If you have met Kenneth before, then you know that he is very entertaining. His slide show presentation was peppered with stories from his "checkered past". I won't give away any of the details of his stories or repeat his gossip - and yes he does dish the dirt. You will have to sign up for one of his events to hear for yourself. My lips are sealed - wink!
I learned a couple of things from his slide show which I will share with you, though. He showed us giant slides of architectural detail found on buildings in neighborhoods not known for opulence. He spoke about how the residents lived with this beauty as part of their daily lives. It wasn't "saved for something special". This made me think about the use of trims and embellishments for daywear and casual dress. Why not?? Who says it has to be a formal occasion to wear something adorned with beauty. Another pearl for me was a tip he gave us regarding successful use of pattern on pattern design. He said he likes to play with scale. This reminded me of a thought I had regarding fractals. I watched a documentary in which a mathematician was credited with the discovery of fractals, and I thought to myself that artists long before his time discovered this scalar repetition as evidenced by the use of it in their paintings. The thought was, "Maybe it is just the same idea in a different language." It made me think about how to apply this to printed fabric, embroidery, and trim. This is something I would like to explore. Another thing I learned which was worth the price of admission alone, was how to integrate trim and beads into a garment without having it look like an afterthought. Kenneth likes to anchor his embellishments by beginning and ending it at a structural element of the garment. I often struggle with how to employ embroidery when I attempt to design a garment. I do not like the look of a floating embroidery stitchout. To my eyes, it looks like I purchased something and slapped a patch on it as they do in logowear. Kenneth's dinner jackets are fabulously decorated in such a way that the jacket and its trimmings look like they belong together - a marriage of practical and fanciful.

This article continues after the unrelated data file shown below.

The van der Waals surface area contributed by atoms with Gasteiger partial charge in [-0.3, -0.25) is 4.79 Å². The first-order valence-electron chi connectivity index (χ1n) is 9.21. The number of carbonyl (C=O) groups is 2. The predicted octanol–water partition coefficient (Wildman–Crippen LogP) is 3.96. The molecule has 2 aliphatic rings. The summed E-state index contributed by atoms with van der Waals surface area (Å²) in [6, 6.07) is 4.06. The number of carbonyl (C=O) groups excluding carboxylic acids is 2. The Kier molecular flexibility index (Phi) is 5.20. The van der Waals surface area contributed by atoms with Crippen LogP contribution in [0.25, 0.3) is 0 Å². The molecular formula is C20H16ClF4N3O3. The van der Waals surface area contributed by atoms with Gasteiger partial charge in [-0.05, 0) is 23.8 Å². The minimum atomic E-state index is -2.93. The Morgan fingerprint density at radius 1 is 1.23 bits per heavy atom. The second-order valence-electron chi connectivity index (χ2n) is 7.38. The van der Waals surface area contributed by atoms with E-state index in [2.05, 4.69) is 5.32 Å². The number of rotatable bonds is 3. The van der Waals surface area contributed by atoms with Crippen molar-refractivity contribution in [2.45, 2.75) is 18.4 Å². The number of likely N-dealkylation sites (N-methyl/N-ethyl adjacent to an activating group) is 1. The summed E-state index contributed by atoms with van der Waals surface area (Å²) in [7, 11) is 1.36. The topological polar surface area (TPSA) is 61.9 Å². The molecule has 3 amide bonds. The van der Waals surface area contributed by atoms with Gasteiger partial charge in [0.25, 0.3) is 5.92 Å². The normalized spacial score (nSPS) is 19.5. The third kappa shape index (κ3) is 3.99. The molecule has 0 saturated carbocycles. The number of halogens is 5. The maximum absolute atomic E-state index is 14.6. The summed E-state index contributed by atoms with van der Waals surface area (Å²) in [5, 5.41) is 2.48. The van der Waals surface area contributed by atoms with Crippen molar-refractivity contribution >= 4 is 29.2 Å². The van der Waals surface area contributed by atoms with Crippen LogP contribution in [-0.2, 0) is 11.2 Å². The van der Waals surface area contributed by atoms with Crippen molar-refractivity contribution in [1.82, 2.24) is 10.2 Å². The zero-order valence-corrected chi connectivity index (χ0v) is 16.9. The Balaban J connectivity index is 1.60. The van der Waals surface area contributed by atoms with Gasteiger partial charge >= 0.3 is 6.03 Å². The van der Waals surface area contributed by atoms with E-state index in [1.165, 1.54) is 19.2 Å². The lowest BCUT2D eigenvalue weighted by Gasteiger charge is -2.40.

In one of the two workshops, he showed us his embellishment techniques, and we were able to duplicate the process and create our own samples. In the other workshop he showed us how to execute a perfect welt pocket and how to draft and sew a one-piece pocket flap. He also autographed my copy of his 1996 book entitled Design Techniques. It is the original version of Cool Couture. I ordered a copy and I can't wait to get my hands and eyes on it.
The Kenneth King events were quite enough excitement for me over the weekend, but there is more!! A new fabric store opened called Silk Road. I think I have heard of them before. The name sounds familiar. I went to the grand opening and BOY did I love it there! It is just lovely. Everywhere I looked, I found treasure. The fabrics were luxurious, yet reasonably priced. I bought two and a half yards of a fabulous Linton tweed with sequins sewn on both sides, two yards of silk charmeuse, a yard of printed silk georgette, and a half yard of this wonderful cheetah print faux fur. I also could not leave without six beautiful one inch shell shank buttons, and two more books for my collection. They served punch and mini cupcakes, and I saw a few familiar faces as I browsed. All in all, I had a wonderful weekend. What should I make with my fabulous new fabrics?